Back in Hastings towards the end of 1916 and during the early winter of 1917 she wrote her second war novel – The Challenge to Sirius. As with Sussex Gorse the research for the novel and the writing of it acted as an escape from the misery of the war. Set at the time of the American Civil War and for much of the narrative in the southern states and Mexico, with sections at the beginning and end that feature Sussex, this work marked a temporary departure from her purely rural regional novels. Although when writing the novel she imagined she was taking herself away from the conflict she did later admit that much of it was influenced by the European war in 1916 (presumably most notably the Somme). Meticulously researched, with the Civil War sections are told from the point of view of a young Sussex farm worker who has gone to fight for the Confederacy. When the narrative is concerned with battle the only thing that places this warfare in the US and the1860s is the sections of copied research material that reads as though it has been filched from a history book. When her character recounts his experiences, however, the language and imagery could easily be transposed to an account from a soldier fighting in the trenches. Unlike Sussex Gorse, Kaye-Smith does not just use the language of war in an unrelated context, but rather gives the reader graphic detail of death and destruction that is only too reminiscent of the Somme. Using the major battles of the Civil War as a framework for her narrative of war, Kaye-Smith uses the Battle of Shiloh to describe how the road was “churned into broth”, “the men’s boots were heavy with mud”, and in an attack “the air split, screamed, roared, and earth rose up in a sheet of flame”. Later the picture of warfare is even more reminiscent of the trench warfare of the First World War. Each description calls to mind the pictures that we have become all too familiar with – trees are “snapped trunks [that] ended in grotesque tassels of splinters”, shells burst around the combatants so that they have to take “refuge in half dug trenches”. Like the mine that was exploded on the Somme at the commencement of that battle, at the Battle of Vicksburg Kaye-Smith has a mine explosion that fills the “air with earth and roots and pieces of rock”. While the Battle of Atlanta is a “nightmare of chaos, noise, hurry, glare and darkness”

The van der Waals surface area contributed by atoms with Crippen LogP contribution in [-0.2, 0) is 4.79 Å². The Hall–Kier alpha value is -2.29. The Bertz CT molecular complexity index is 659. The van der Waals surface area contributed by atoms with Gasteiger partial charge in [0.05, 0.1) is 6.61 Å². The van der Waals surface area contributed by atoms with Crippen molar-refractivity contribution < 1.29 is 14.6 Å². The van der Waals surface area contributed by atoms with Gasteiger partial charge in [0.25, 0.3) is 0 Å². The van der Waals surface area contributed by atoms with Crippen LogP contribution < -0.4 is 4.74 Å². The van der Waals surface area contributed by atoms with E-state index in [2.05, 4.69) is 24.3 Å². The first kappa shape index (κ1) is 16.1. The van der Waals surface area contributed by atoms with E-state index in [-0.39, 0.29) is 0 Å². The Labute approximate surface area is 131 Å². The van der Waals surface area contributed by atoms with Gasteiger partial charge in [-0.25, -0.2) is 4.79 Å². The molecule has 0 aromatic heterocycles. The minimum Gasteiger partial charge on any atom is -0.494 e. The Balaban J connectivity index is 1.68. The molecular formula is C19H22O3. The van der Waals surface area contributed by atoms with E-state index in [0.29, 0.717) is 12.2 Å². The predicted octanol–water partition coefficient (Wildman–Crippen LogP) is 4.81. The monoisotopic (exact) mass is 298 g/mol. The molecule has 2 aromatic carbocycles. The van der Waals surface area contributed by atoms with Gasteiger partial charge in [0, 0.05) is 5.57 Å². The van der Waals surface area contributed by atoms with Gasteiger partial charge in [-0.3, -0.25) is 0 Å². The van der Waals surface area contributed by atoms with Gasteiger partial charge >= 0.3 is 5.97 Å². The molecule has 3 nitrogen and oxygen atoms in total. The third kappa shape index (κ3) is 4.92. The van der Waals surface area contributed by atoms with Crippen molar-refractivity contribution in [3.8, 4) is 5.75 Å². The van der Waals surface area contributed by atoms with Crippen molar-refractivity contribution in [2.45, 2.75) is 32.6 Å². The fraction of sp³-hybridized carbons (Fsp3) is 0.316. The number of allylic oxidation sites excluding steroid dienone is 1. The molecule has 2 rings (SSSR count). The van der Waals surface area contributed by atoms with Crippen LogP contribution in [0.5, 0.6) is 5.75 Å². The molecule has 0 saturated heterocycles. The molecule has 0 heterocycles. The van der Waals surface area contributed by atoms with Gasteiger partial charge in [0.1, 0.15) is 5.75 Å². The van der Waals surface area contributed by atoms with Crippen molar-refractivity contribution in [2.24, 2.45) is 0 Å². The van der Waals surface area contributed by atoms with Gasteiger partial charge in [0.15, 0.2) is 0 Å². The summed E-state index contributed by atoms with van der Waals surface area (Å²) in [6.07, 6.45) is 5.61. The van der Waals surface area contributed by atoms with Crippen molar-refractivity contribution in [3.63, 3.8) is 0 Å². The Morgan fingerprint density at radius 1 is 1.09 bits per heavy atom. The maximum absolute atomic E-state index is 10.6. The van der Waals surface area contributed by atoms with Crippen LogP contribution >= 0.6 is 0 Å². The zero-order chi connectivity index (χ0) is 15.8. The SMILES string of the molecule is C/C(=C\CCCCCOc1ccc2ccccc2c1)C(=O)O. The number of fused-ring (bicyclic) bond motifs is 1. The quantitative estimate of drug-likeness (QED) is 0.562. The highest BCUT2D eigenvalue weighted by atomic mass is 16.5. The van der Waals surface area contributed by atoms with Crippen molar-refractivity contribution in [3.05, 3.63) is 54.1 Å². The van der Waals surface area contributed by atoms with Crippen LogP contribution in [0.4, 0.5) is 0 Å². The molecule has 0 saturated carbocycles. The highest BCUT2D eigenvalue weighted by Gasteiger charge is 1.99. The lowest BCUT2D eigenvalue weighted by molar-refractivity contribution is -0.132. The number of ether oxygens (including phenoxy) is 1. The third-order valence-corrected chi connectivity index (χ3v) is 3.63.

Back in Hastings towards the end of 1917 Kaye-Smith began to write her final war novel – Little England. With this novel Kaye-Smith was ready to tackle the war itself. Not in France but as it affected those who were left behind and living in the Sussex countryside that she knew well. With a focus on a couple of families in a small village she looks at the attitudes to, and experience of, war for the family members, most especially the women. She questions what makes a hero while tackling and highlighting the issue of those who were “shot at dawn”, and for her characters who fight in the war she adopts the premise that both Edward Thomas and Siegfried Sassoon advanced as their reason for fighting – namely that they were not just fighting for England but were, more especially, fighting for their own little patch of rural England.
As she explores the attitudes of women her focus on young women reflects a variety of points of view. One of the young women takes advantage of the new opportunities for women to gain independence and becomes a tram conductress in a nearby town, her rather more educated sister who is portrayed as the stereo-typical supporter of the war, subscribes to the propaganda of heroism and sacrifice but ends the war irrevocably damaged by the loss of her independence, her brother and a failed marriage. Equally Kaye-Smith’s third young woman is probably more representative of the average rural woman – she wants her young sweetheart/husband Tom to come home safely, and when he is killed she struggles with her grief, realises there is nothing she can do, but accepts the position and makes the best of it while remembering that he died for the small piece of England that he loved. While others see him as a hero she sees him as no different to all the others who have died and she equates his death with that of a boy from the village who was shot at dawn. The only other woman’s reaction to the war that Kaye-Smith considers is that of Tom’s mother. At first the war is an inconvenience to her but when Tom is conscripted her advice indicates her position. She tells him to stay as far away from the fighting as possible and when he is killed she sees his death in terms of a dog in a muddy farm yard. He is expendable, replaceable and his death lacks all dignity, is for no purpose and is certainly not heroic. She does not subscribe to the ‘Little Mother” attitude nor does she endorse the propaganda posters that illustrated mothers pointing away from home, set against a rural backdrop, and captioned – “Women of Britain say go”.